Defense Secretary Richard B. Cheney yesterday ordered all U.S. short-range nuclear-tipped missiles promptly removed from strategic aircraft on war "alert," pending completion of a special inquiry into risks that the weapons could accidentally explode.

His decision came several weeks after directors of the three U.S. nuclear weapons laboratories unexpectedly told a congressional hearing that Short-Range Attack Missile-As (SRAM-As), should be immediately withdrawn from Air Force "alert" bombers and put into storage because of unacceptable safety risks.

The directors described their longstanding fear that inadvertent aircraft fires could detonate volatile materials in the SRAM-As, widely dispersing radioactive, cancer-causing plutonium at the core of the nuclear warheads on each SRAM-A.

"I believe it is prudent to take this action" until the weapons laboratories and the Air Force finish their study of SRAM-A safety risks later this summer, Cheney said in a statement released late yesterday at the Pentagon, which added that in Cheney's view the weapons pose "no safety hazards to the public."

Officials said the decision affects dozens of "alert" B-1, B-52 and FB-111 bombers at bases in the United States that are loaded with SRAM-As, fueled and ready for takeoff on short notice in event of a crisis. Hundreds of the missiles are to be withdrawn from these planes and put into nearby "secure" storage by Monday morning, the officials said. The numbers are classified. No SRAM-As are deployed outside the United States, and none are used in routine bomber training flights, the officials said. Nuclear bombs will remain deployed on some of the "alert" aircraft.

Pentagon spokesman Pete Williams had initially said that no action on the SRAM-A would be taken until the safety study was completed. But the laboratory directors' testimony provoked calls for action by key legislators, including House Speaker Thomas S. Foley (D-Wash.), whose congressional district has an Air Force base equipped with "alert" B-52s.

Cheney responded by calling a meeting of officials, including senior Air Force officers; Joint Chiefs of Staff Chairman Colin L. Powell, and Energy Secretary James D. Watkins, on the SRAM-A on May 26 to hear the lab directors' concerns.

Watkins, whose department is responsible for nuclear weapons design and production, had pressed for months at the behest of the directors to get high-level attention for the SRAM-A safety problems. But Defense Department officials, who considered the directors' concerns overblown, objected.

Four members of the Senate. Armed Services Committee, including chairman Sam Nunn (D-Ga.) and ranking minority member John W. Warner (R-Va.), told Cheney in a letter released yesterday that the lab directors' testimony had "reinforced concerns this committee has held for some time." The legislators added that "continued deployment of the current SRAM-A, under normal peacetime alert conditions, may not be consistent with a strong and safe nuclear deterrent."

A fifth member of the committee, Sen. Jeff Bingaman (D-N.M.), said separately yesterday that he applauds Cheney's decision and hopes the department "will ultimately decide to make this action permanent."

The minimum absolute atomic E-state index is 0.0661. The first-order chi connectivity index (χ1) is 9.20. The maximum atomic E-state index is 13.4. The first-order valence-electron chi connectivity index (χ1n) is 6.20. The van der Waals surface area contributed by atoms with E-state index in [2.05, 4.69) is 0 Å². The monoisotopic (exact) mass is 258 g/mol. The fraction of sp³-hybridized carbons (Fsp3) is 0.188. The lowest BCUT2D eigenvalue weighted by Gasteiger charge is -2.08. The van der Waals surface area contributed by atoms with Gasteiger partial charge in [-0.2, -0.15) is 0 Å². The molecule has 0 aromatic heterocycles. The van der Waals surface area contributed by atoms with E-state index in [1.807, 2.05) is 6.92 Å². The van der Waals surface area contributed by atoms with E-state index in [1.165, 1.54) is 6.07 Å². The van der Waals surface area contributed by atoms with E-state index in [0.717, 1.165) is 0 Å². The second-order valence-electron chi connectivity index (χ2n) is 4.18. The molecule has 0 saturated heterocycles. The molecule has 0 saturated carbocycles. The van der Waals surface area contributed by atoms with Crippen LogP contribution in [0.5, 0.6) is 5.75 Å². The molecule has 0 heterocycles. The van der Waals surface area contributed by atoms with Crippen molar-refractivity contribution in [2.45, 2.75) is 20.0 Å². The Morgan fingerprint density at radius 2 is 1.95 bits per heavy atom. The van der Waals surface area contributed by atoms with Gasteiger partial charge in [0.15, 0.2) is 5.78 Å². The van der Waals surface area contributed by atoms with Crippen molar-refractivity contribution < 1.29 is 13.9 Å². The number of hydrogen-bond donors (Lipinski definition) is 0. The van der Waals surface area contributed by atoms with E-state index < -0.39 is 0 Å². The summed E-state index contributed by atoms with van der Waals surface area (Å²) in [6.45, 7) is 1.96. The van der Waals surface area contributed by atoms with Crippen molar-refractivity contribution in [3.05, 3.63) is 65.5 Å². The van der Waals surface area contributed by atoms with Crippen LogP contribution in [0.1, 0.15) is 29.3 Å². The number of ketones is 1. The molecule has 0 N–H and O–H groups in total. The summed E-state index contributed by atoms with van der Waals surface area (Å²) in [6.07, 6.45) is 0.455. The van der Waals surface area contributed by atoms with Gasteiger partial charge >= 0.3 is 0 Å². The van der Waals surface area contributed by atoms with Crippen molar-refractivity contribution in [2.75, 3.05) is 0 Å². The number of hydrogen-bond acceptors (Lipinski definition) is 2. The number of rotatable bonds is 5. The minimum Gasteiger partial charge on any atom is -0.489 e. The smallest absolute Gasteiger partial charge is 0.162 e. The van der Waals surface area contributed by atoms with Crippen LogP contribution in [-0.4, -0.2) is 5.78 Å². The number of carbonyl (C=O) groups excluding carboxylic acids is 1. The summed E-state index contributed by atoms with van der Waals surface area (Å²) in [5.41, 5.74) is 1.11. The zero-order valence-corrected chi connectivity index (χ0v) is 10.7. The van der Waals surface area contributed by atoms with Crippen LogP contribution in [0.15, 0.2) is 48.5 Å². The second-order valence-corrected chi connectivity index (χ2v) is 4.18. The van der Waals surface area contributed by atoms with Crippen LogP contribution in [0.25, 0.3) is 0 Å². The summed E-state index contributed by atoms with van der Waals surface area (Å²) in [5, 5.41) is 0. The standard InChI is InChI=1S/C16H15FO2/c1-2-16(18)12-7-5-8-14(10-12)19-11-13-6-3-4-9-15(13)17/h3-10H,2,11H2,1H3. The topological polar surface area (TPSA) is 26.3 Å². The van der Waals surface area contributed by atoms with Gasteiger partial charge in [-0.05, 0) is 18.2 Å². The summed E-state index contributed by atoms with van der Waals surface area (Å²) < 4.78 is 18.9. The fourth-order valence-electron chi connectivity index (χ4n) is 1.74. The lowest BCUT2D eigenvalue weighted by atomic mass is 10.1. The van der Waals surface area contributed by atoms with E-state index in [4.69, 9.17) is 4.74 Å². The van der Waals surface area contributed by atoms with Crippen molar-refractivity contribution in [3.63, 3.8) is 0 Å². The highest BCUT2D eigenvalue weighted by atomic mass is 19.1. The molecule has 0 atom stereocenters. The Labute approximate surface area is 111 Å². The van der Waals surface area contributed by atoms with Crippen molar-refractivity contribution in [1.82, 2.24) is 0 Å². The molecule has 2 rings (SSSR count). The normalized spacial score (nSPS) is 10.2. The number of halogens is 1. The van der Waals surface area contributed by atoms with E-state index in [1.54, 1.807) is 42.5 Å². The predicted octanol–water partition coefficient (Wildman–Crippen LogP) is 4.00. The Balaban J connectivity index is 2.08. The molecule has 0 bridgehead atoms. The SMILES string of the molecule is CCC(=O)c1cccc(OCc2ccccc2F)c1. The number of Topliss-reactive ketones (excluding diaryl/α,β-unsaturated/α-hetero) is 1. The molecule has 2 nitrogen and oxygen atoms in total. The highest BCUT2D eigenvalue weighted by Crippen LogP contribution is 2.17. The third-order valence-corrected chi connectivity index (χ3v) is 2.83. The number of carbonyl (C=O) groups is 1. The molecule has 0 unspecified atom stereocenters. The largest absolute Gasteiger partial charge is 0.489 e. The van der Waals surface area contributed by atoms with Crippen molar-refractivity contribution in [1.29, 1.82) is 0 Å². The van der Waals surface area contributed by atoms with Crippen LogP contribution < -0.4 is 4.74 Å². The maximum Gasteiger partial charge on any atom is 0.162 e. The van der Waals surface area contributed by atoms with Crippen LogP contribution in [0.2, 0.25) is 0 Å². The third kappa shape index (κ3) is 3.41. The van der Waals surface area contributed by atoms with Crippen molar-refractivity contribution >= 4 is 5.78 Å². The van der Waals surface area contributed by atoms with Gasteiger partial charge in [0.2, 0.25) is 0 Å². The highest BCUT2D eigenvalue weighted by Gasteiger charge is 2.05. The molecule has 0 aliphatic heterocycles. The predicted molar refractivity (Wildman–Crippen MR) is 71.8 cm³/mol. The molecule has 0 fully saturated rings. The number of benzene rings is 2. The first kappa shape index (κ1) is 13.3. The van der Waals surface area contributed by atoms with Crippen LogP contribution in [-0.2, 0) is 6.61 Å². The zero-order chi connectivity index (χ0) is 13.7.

The Air Force said 1,500 SRAM-As were produced between 1971 and 1975 but officials declined to comment on independent estimates that only 1,100 of the missiles remain in service. Each missile has a range of up to 137 miles and is designed to destroy Soviet anti-aircraft batteries or heavily defended military installations with a nuclear blast equivalent to roughly 200,000 tons of TNT.

Weapons scientists say that the SRAM-As were built under much looser safety standards than those in place today and that their W-69 warheads lack fire- and explosion-resistant materials now commonplace in other nuclear weapons.

Roger Batzel, a Lawrence Livermore National Laboratory director, told a closed hearing of the Senate Appropriations subcommittee on defense several years ago that an accidental fire on an "alert" B-52 bomber at Grand Forks, N.D., in 1980 nearly caused a SRAM-A explosion that would have dispersed plutonium as far as 20 miles away.

"The wind happened to be blowing down the axis of the airplane," he said of the accident. "Had the wind been blowing across, rather than parallel to the fuselage, that whole system would have been engulfed in flames," including the SRAM-A missiles.

"There is a real world out there and those kinds of accidents do happen," Batzel said in what officials described as one of several blunt warnings from the labs. "You are talking about something that in one respect could be probably worse than {the 1986 Soviet nuclear reactor fire at} Chernobyl . . . because you have plutonium in the soil and on the soil, which you have to clean up."

According to declassified 1989 congressional testimony by a senior Air Force official, the SRAM-As were expected to have a "shelf life" of roughly five years but have been recertified every two years after inspections. The official, Lt. Gen. Ronald W. Yates, added that "Today, about 38 percent of the SRAM-As . . . we test fail some avionics or control testing" and that by 1993, roughly half of the missiles were expected to fail some tests.

Although some computer parts for the SRAM-A are no longer produced, the Air Force has been able to keep the weapons in service by repeated refurbishment. A new strategic missile intended to replace the SRAM-As at a cost of $2.4 billion has repeatedly been delayed by technical problems and funding shortages, officials said, and will not begin to be deployed until 1994. The SRAM-As will not be completely retired until 1998, according to current schedules.